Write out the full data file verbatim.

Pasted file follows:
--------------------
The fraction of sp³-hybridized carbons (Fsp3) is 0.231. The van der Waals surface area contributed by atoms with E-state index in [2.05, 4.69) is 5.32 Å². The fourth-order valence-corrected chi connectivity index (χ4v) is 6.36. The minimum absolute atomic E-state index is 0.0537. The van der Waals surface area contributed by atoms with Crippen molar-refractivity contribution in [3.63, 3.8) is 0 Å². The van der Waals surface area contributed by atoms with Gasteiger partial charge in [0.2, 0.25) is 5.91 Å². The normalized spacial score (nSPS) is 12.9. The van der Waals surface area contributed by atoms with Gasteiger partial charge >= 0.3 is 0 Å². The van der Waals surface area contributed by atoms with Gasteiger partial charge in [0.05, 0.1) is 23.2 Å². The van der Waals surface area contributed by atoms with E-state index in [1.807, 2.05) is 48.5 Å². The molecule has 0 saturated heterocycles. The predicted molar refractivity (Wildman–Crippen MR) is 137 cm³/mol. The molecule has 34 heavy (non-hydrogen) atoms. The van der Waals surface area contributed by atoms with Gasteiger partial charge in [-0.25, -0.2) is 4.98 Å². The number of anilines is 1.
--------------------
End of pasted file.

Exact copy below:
The fraction of sp³-hybridized carbons (Fsp3) is 0.231. The van der Waals surface area contributed by atoms with E-state index in [2.05, 4.69) is 5.32 Å². The fourth-order valence-corrected chi connectivity index (χ4v) is 6.36. The minimum absolute atomic E-state index is 0.0537. The van der Waals surface area contributed by atoms with Crippen molar-refractivity contribution in [3.63, 3.8) is 0 Å². The van der Waals surface area contributed by atoms with Gasteiger partial charge in [0.2, 0.25) is 5.91 Å². The normalized spacial score (nSPS) is 12.9. The van der Waals surface area contributed by atoms with Gasteiger partial charge >= 0.3 is 0 Å². The van der Waals surface area contributed by atoms with Gasteiger partial charge in [0.05, 0.1) is 23.2 Å². The van der Waals surface area contributed by atoms with E-state index in [1.807, 2.05) is 48.5 Å². The molecule has 0 saturated heterocycles. The predicted molar refractivity (Wildman–Crippen MR) is 137 cm³/mol. The molecule has 34 heavy (non-hydrogen) atoms. The van der Waals surface area contributed by atoms with Gasteiger partial charge in [-0.25, -0.2) is 4.98 Å². The number of anilines is 1.